Five predictions for the European travel market

The end of the year is the time for all kinds of predictions for the next one. Usually, I treat such conjecture as the bullshit that it is, but when PhoCusWright puts out a list of what’ll happen for the travel market, I tend to take it a little much more seriously.

The worldwide recession is still squeezing the European travel market, but the online sector is likely to be the star next year, as it was in 2009. Consumers are turning to the web more and more to book their travel in Europe, and this will have a profound effect on how travel products and services are sold.

1. Up a third: PhoCusWright forecasts that the online segment of the travel market will hit 34 percent of the entire industry in Europe in 2010. Customers will turn to the internet to find better bargains, accelerating the shift from offline to online. At the end of 2008, online accounted for only 28% of European travel sales.

2. Priceline’s the one to beat: Priceline has lagged the three largest online travel agencies – Expedia, Orbitz and Travelocity – for years, but Priceline has seized some serious market share through the travel recession, due in large part to its acquisition of European company Priceline could take the #2 spot next year and will be well-positioned for the future.3. Metasearch arrival: Finally, there will be a solution to the fragmented online travel market! PhoCusWright forecasts the growth of sites that search across sites, which makes sense given that financial concerns are driving travel buyers to the web instead of traditional venues. There’s demand already, and economic conditions will feed the trend.

4. Big in Germany: Germany’s been gaining ground in the European travel market. In 2008, the country was responsible for only 17 percent of the space. Look for it to hit 20 percent by 2011, PhoCusWright says.

5. Look south for sunshine: Online penetration has topped 40 percent in the United Kingdom, and France and Germany are making progress. The easy wins are in the past. So, the travel business is looking toward the emerging travel markets of Europe: in the south and east.

There’s plenty on the agenda for the European travel market next year. Even in what will continue to be a tight economic environment, there’s plenty of room for growth. No doubt, the most important factor will be the recession, which will shape travel company behavior by driving buyers to seek better deals. The perception that online is the place to save will accelerate the push to electrons.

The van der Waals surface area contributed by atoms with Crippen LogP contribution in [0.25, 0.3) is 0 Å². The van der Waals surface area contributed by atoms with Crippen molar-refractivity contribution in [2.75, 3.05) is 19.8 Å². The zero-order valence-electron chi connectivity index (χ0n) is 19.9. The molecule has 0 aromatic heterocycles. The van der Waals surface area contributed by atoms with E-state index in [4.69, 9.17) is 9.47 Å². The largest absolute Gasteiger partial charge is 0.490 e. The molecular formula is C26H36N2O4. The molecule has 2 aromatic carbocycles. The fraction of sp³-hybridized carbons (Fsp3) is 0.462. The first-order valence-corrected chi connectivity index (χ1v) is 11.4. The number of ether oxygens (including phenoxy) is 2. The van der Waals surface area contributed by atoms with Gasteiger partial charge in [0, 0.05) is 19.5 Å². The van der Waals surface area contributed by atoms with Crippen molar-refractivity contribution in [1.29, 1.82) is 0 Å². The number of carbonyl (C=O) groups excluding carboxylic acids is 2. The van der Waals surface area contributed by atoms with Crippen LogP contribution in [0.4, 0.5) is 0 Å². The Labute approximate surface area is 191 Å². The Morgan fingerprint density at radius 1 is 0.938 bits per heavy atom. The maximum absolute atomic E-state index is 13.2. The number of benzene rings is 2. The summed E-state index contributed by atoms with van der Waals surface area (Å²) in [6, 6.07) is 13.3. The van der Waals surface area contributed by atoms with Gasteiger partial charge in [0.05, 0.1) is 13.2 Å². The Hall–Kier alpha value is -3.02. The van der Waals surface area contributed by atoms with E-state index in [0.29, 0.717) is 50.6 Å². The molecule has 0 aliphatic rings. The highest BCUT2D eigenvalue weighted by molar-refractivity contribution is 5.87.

Orbitz reveals which airports to avoid this Thanksgiving

As we slowly head into the worst time of year to be traveling, Orbitz has revealed which airports to avoid this Thanksgiving.

The list is not really filled with any surprises, but it is always nice to see some solid research done by those that actually have the data needed to make a top ten like this.

Of course, as with any busy time of year, it pays to be prepared. Know how to pack, know the current TSA rules, and know how to control your anger when you arrive at the airport and find that it looks like something out of a disaster movie.

Here are the top ten “Orbitz Insider” busiest airports for Thanksgiving 2009.

  1. Chicago, IL – Chicago O’Hare International (ORD)
  2. Los Angeles, CA – Los Angeles International (LAX)
  3. Denver, CO – Denver International (DEN)
  4. San Francisco, CA – San Francisco International (SFO)
  5. Atlanta, GA – Atlanta Hartsfield International (ATL)
  6. Boston, MA – Boston Logan International (BOS)
  7. New York, NY – New York LaGuardia (LGA)
  8. New York, NY – New York John F. Kennedy International (JFK)
  9. Newark, NJ – Newark Liberty International (EWR)
  10. Seattle, WA – Seattle Tacoma International (SEA)

If you have already booked a flight in or out one of these airports, well, then it sucks to be you. All is not lost for those still waiting to book – Orbitz also compiled a list of the 10 least busy airports.

  1. San Jose, CA – San Jose International (SJC)
  2. Nashville, TN – Nashville International (BNA)
  3. Richmond, VA – Richmond International (RIC)
  4. Sacramento, CA – Sacramento International (SMF)
  5. Jacksonville, FL – Jacksonville International (JAX)
  6. West Palm Beach, FL – Palm Beach International (PBI)
  7. Hartford, CT – Bradley International (BDL)
  8. Orange County, CA – John Wayne International (SNA)
  9. Cincinnati, OH – Cincinnati/Northern Kentucky International (CVG)
  10. Fort Myers, FL – Southwest Florida Regional (RSW)

Armed with this this information, smart travelers who hate crowds may be able to book themselves out of alternate airports. Anyone in the New York area is pretty much screwed – LaGuardia, JFK and Newark are all in the top 10, but it is a relatively short drive to White Plains Westchester airport. Passengers planning to avoid LAX may be better off with flights out of Burbank or Orange County and Chicago passengers may be able to find a better flight out of Midway (I doubt it though).

You’ll find the complete list of busy Thanksgiving airports over at the Orbitz blog.



Online bookings just got cheaper!

Online travel deals just got better. Even though airlines are tacking on extra fees, fares have been plunging for a while now, so it still cuts in favor of travelers. Travel websites have started to get in on the savings, too. Several sites are ditching their booking fees – at least temporarily.

Orbitz, Travelocity and Expedia announced yesterday that they are waiving their booking fees. For Orbitz, this is a permanent move. In the hypercompetitive world of online travel sales, these guys are doing everything they can to get your travel dollars. So, if you’ve been waiting to save even more money on travel – as if the dirt-cheap fares aren’t enough – the deal just got a little better!

[Via BloggingStocks]